Saturday, October 3, 2009

What is engineering? What is not engineering?

I agree with Noah that engineering should be defined more uniquely. When I need to strictly define the scope of X, I expect the definition to be so clear and unambiguous that everything in the world should either inside or outside X. No exception. So far, I don't think I can define engineering in this way.

"Is drawing engineering?" As raised by Sensen in class, I was also confused by such a question. But according to Koen's argument, engineering method is the strategy for causing the best change in a poorly understood situation within the available resources. Light changes. Fixed-size canvas. Artists try their best. The model may not pose the same all the time. Drawing shows all characteristics of engineering: change, resource, best and uncertainty. From my perspective, however, these four criteria serve as evidences rather than determinants to judge whether Y belongs to engineering. Koen may agree with me because he described these four words as characteristics of an engineering problem. Having Taken Bucciarelli's argument about social components of engineering, I am still not able to define engineering precisely. Do we really have such a definition?

Another question confusing me is that in Jonassen's paper, I lost connections between 12 themes and 6 implications for engineering educators. How can those 12 be matched to the 6 improvements?


Junaid said...

I share the difficulty in characterizing engineering uniquely as you have mentioned. I also like to have a description of engineering that sticks out more than it seem to does with our discussions so far. I don’t need it for myself so much; rather I feel that it will be helpful for anyone who is considering engineering as a student or for anyone in general.

When we discussed education we can identify some clear and common sense aims for educations such as building knowledge and skills, or to learn how to act morally. In my other course we are discussing entrepreneurship and there the growth of business is a clear aim. Do we have such an aim that is uniquely attributed to engineering? If engineering is aimed towards satisfying people wants and needs then this aim is not unique to engineering! If engineering is about design then the word design is not uniquely used with engineering.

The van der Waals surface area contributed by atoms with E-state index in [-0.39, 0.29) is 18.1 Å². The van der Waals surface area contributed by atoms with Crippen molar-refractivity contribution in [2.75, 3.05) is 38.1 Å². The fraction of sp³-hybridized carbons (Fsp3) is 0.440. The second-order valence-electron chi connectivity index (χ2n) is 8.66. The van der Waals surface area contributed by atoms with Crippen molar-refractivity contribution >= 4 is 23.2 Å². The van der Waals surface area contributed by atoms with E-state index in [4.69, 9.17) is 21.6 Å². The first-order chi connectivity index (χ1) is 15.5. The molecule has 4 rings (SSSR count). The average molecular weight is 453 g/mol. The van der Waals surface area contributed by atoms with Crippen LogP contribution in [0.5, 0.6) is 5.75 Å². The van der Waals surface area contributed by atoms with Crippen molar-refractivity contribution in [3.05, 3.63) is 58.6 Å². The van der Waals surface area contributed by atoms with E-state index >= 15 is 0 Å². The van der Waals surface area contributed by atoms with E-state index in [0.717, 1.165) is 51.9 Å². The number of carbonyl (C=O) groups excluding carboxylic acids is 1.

Engineering has emerged as a profession in last 2-3 centuries and it is mostly described using the existing vocabulary. Do we have words that are uniquely used to describe engineering? Using phrases like “engineering design” or “engineering problems” by adding the word engineering to another word I feel does not help enough. I think it is also a limitation of language that we use in describing engineering.

One aspect of engineering that sets it apart from anything else is its use of maths and science. As someone said “the joy of engineering is to find a straight line on a double logarithmic diagram”. This is perhaps why maths and science has gained so much emphasis in engineering as it helps engineering to be distinguished and give it an identity. At least this how I used to compare engineering with other disciplines and professions. When we ask engineering to redefine its role in terms of the generic notions like design, problem solving, creativity, change etc. I wonder if there is any possibility of putting it at the risk of identity crisis.

As a side note – processes like engineering are usually not easy to define in words. In one of the articles I read, Henriksen (2006) suggests avoiding an essentialist question like “What is engineering?” Instead we can look at engineering in a relative manner like looking at it in a historical perspective and how it is perceived at present. The chapter "What is Engineering?" in National Academy Press book is useful as it describes Engineering in a similar manner.

Henriksen, Lars Bo (2006). Engineers and Bildung. In. Christensen, Jens, Henriksen, Lars Bo, and Kolmos, Anette (eds.), Engineering Science, Skills, and Bildung, Aalborg University Press, Denmark.

Hanjun said...

I totally agree. As you said, engineering may be one of those that are not possible to have a definition strictly and uniquely. We may answer the question such as what is strawberry but not what is engineering.

However, I still feel the need of defining engineering. I have been asked multiple times about what engineering education is by my friends and parents since I started my study here. I feel embarrassed to answer, "No, engineering education is not definable."

Sensen Li said...

I think when we define "engineering", we need to think about the scope first. Since I don't have any background in engineering, so when I see this word, I will just say it is a profession that can make good money. If I think it deeper, I will say it is a subject/discipline, compared to liberal arts, science, etc. It is nice to see Koen discussed engineering from a unique perspective, to say engineering is a method and/or a way of thinking. When Noah proposed the question in class, it made us laugh. All the adjectives on Blackboard may fit almost all the discipline, but can't show the different features of engineering. It also made me think using adjectives to "describe" something was indeed a good way, but not specific since it could only reveal one facet of the "something". I am thinking maybe using nouns to "define" something may be a better way. What do you guys think?